Female Writers in the Spanish Golden Age: María de Zayas

  • DATE

    10 September 2024

  • TIME

    6:00 pm to 7:30 pm

  • AGES

    All ages welcome



In this series of four lectures, we will delve into the literary world of the Spanish Golden Age, understood as a transatlantic phenomenon.

We will start with Sor Juana Inés de la Cruz, an icon of the Spanish-American Baroque and a key figure in colonial Latin American literature, who left behind a significant legacy not only in her books but also in the arts. Subsequently, we will explore the life of Erauso, also known as the Lieutenant Nun, whose autobiographical account challenges gender conventions and portrays a life marked by adventure and transgression. Maria de Zayas, a novelist and playwright, will guide us through a world of (proto)feminist fictions that subvert the literary standards of her time. We will conclude with Santa Teresa, whose personal experiences and mystical writings will transport us to a realm between the earthly and the spiritual. These four lectures will allow an analysis of the diversity of female voices and perspectives from a period marked by rebelliousness and creativity.

María de Zayas (1590-1648?) was a successful novelist and playwright in 17th-century Spain. Her Novelas amorosas y ejemplares [Exemplary Love Novels] (1637) and Desengaños amorosos [Love Disappointments] (1647), written following the model of Cervantes’ exemplary novels but with a gender twist, were extraordinarily popular. This third lecture will analyse some of Zayas’ (proto)feminist fictions, as well as her prefaces, where the author explicitly expresses her intention to give voice to women who do not have a voice in literature written by men. We will focus mainly on the short novel El prevenido engañado [Forewarned but Fooled] (1637), a satire against “ignorant men who condemn women’s intelligence”, in the author’s own words. We will also pay attention to her portrayal of minorities, particularly black characters.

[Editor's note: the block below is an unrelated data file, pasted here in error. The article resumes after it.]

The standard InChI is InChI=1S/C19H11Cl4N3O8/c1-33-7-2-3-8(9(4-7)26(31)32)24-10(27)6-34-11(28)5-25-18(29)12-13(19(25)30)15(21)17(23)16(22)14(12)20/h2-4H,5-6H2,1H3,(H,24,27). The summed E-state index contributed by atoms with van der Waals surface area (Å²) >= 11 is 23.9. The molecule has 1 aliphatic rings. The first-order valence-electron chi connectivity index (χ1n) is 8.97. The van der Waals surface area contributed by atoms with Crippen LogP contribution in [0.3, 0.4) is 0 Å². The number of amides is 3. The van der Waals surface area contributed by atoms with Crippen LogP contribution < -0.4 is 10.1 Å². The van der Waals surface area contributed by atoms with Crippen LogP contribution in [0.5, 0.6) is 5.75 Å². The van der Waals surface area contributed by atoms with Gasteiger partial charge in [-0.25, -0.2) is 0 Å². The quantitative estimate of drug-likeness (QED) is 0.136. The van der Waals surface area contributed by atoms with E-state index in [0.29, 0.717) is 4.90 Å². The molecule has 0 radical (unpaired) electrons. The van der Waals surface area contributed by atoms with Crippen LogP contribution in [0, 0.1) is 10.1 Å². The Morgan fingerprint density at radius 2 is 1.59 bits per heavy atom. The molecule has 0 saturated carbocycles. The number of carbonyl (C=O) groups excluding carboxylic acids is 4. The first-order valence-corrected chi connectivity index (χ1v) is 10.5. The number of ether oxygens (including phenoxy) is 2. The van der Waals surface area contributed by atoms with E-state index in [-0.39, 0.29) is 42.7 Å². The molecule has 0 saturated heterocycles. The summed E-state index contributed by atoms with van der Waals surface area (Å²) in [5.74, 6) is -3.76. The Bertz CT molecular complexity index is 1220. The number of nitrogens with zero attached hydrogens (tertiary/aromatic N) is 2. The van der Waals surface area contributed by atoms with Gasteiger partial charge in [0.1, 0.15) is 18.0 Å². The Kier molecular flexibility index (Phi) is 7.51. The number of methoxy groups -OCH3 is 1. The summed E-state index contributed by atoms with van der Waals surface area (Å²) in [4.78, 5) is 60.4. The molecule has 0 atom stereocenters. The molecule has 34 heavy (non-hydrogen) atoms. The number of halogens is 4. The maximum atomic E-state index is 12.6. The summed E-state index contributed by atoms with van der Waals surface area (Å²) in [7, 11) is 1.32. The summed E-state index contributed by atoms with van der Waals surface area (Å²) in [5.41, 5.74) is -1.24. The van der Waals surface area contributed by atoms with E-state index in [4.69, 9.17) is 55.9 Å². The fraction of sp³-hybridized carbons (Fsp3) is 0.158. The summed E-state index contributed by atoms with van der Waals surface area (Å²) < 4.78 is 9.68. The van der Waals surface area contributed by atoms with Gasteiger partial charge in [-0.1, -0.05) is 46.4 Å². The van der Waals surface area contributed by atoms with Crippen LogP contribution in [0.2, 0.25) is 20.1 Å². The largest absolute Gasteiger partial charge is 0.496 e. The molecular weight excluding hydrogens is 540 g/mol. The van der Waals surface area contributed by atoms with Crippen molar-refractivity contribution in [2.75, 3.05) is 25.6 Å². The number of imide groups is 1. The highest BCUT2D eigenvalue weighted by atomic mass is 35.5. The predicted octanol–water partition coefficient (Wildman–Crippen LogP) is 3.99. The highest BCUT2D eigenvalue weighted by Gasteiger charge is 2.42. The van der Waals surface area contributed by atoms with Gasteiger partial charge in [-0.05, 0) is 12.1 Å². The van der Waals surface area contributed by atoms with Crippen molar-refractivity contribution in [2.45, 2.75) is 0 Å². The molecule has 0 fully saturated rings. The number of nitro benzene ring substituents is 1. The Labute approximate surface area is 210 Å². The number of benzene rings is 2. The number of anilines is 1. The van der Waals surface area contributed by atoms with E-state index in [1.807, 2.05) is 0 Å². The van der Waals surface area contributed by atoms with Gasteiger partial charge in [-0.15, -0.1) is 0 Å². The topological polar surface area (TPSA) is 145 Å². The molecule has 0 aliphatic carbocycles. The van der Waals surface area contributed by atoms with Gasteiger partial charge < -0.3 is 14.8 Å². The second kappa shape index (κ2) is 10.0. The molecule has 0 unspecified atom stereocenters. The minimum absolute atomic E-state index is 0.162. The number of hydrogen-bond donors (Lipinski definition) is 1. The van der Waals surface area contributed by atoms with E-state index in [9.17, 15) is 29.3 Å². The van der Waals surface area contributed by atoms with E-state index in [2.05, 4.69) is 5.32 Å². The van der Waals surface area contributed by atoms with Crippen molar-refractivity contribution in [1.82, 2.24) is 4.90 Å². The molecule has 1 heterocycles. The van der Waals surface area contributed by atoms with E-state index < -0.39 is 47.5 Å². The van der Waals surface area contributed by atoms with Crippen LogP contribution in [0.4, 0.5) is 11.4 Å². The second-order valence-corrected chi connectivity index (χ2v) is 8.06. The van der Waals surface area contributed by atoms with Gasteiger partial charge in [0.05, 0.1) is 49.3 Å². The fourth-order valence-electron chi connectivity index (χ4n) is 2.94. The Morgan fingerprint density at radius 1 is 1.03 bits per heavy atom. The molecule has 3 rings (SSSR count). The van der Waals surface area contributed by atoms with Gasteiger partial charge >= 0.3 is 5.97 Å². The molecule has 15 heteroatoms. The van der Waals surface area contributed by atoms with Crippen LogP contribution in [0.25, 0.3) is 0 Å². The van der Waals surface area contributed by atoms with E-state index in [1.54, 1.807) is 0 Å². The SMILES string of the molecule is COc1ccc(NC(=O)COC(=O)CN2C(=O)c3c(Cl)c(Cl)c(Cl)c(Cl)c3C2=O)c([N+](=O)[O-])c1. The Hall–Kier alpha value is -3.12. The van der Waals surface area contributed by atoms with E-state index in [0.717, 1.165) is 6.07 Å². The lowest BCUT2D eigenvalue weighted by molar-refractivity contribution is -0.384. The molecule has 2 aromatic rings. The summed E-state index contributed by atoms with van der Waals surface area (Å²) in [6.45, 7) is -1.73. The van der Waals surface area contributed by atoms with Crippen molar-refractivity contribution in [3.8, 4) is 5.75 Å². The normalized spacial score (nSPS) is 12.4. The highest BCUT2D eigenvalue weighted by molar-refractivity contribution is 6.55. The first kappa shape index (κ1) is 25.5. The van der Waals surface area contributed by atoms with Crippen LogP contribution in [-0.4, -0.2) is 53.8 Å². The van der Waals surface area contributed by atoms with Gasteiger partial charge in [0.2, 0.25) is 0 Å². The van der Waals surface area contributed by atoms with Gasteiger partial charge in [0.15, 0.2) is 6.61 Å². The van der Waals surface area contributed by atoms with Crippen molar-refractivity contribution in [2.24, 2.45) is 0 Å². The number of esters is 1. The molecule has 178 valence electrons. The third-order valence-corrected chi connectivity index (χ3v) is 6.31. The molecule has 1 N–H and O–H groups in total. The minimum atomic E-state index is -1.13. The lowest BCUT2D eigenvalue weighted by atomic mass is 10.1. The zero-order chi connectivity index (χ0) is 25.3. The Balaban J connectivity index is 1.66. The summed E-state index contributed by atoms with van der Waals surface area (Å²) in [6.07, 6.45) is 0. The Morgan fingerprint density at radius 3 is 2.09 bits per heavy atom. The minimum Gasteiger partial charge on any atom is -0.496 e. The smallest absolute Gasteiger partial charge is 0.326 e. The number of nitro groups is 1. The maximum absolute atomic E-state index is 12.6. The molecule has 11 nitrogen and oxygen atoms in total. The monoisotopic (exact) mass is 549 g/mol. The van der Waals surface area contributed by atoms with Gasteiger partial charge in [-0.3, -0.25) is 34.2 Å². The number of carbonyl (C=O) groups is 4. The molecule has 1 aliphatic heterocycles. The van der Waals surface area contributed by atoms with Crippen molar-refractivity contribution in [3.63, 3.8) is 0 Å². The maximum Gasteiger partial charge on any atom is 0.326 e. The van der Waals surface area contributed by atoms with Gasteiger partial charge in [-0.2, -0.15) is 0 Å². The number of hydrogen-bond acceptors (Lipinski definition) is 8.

Luis Castellví Laukamp is a Lecturer in Spanish Cultural Studies at the University of Manchester. His teaching and research interests range widely but mainly focus on the literatures and cultures of early modern Spain, Latin America and the Philippines. Central to his academic work are the theories and practices of poetic influence and transmission of culture in the early modern Hispanic world. He previously taught as an Affiliated Lecturer at the University of Cambridge, where he earned his PhD, and was a Humboldt postdoctoral scholar at Heidelberg University. Author of Hispanic Baroque Ekphrasis (2020), which has been translated into Spanish. Anchored in the emerging field of Pacific Rim Studies, his current research is devoted to the first Spanish chronicles written in Asia.